Amazon plans hundreds of brick and mortar stores

The Seattle company plans as many as 400 bookstores, Sandeep Mathrani, chief executive of large mall operator General Growth Properties Inc., said on an earnings call with analysts Tuesday.

“You’ve got Amazon opening brick-and-mortar bookstores and their goal is to open, as I understand, 300 to 400,” said Mr. Mathrani in response to a question about mall traffic.

That compares to the 640 stores Barnes & Noble Inc. operates and the 255 locations Books-A-Million Inc. said it had as of last summer.

The WSJ story is here, here are others.  What is the underlying business plan?  To make these iconic locations like Apple stores?  To treat all future business, in all sectors, as depending on the focality of the company behind it?  To start with books, move on to other items, and eventually steal middle-class and upper-middle class consumers away from Walmart?  Somehow use these stores to lock people in Amazon Prime?  Do you have other hypotheses?  Is this overconfident folly, or is it the “for good” return of brick and mortar bookstores to our lives?


It might be that e-book sales haven't taken off the way they thought they were going to (sales of them have been dropping). This could be a good way of catching people out on impulse buys; stepping into the shop and having a browse etc. Especially if they're going to offer the same discounts that you'd get online. Other than that it probably just helps keep the brand name out there.

E-book sales have fallen in response to publishers pushing the prices up close to hardcover levels. I prefer ebooks, and used to buy $10 Kindle versions over used, but when the alternatives are an $8 used book and a $15 ebook, I'll buy the dead-tree copy and figure out how to stuff one more in the shelves. At least in my case, the publishers have shot themselves in the foot.

Another issue with Kindle e-books is that the graphics are not good. I bought an e-book on climate change; it's full of graphs and they're very hard to read. Same with Math and Physics text books, the equations are quite hard to read. As a result I avoid e-books except for novels.

It's ridiculous how bad most e-reader software is.

Non-fiction on an e-reader is terrible, but there's no other way I'd want to read fiction.

I think page numbers might be part of the problem as well - it's a problem that's not been all that well solved and can be irritating (to me at any rate).

irritating to me as well. but an easy fix, put the 'real' pg # in parenthesis beside the e-page #. I agree w/ bob, one of many inexcusable shortcomings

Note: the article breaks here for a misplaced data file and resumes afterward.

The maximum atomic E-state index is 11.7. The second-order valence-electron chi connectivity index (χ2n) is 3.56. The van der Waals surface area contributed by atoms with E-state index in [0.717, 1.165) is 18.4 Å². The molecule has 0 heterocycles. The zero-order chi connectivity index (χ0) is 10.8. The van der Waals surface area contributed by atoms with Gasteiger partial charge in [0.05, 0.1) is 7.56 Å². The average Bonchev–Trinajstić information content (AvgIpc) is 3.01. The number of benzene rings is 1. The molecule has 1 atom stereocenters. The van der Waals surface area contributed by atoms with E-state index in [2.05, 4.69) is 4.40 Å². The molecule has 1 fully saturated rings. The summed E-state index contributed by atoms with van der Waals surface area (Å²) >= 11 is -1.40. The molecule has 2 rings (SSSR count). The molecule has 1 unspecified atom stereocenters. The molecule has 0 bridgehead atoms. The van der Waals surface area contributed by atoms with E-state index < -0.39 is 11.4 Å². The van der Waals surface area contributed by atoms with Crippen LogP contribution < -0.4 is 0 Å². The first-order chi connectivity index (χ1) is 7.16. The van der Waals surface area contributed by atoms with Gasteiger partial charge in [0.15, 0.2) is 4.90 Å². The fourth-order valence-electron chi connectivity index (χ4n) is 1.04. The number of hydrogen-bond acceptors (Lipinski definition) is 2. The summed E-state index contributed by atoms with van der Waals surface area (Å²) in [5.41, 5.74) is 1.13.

It would make sense to offer a lounge with computers so I could browse and buy stuff on Amazon with a throwaway account or no account at all, so I could buy porn, medicine for an embarassing disease, a copy of How To Murder Your Wife, etc. without it being connected to any of my regular accounts. Even better if I can pay at the front desk in cash and have the goods shipped to the store and held for me to pick up.

I always thought my former stockbroker (Scottrade) should have done something like this. They've got offices at two locations within a few minutes drive of my house. About five years ago, they changed their software so it wouldn't work at all with the Apple iBook I bought specifically to have more secure communication with their website. They claimed that the software change was to make their website more secure, and they recommended a workaround that would let this computer work with it. But their workaround was to run an x86 instruction set emulator and install a different browser. I bought this computer because it does not run the x86 instruction set, so it was secure against buffer overflow attacks -- they were asking me to create a backdoor to enable these attack. Idiots. No thanks. I pulled all of the money out of that account and haven't done any business with them since.

If Amazon had lounges with secure computers for communicating only with Amazon, and they were also a stockbrokerage, that would be a great idea. Throw in a Starbucks-like coffee shop, and they could scoop up a lot of retail business that's not being served now.

Great book. Lots of good advice. Wish I'd seen it sooner. -- Scott Peterson

I bought this computer because it does not run the x86 instruction set, so it was secure against buffer overflow attacks

Ah, I love the smell of clients in the morning!

Deliciously naive!

Even better if I can pay at the front desk in cash and have the goods shipped to the store and held for me to pick up.

Presumably you would need to show id to claim the items.

why not just a receipt?

Distribution hubs with a secondary revenue generating use?

This was my first thought as well. Seems to have some similarity to the post below about Content Delivery Networks using old fashion logistics to distribute content.

Yes, and probably later establishing franchise operations for pick up (and return services) for other items.

Just wait for the 3D scan of your body and custom made clothing to arrive at the store. Your scan will be linked to your Prime Card.

"Distribution hubs with a secondary revenue generating use? "

That seems unlikely. For a distribution hub, you need a large building and lot to handle large tractor and trailers. That leaves you with something like a Walmart, not something like a Barnes and Noble.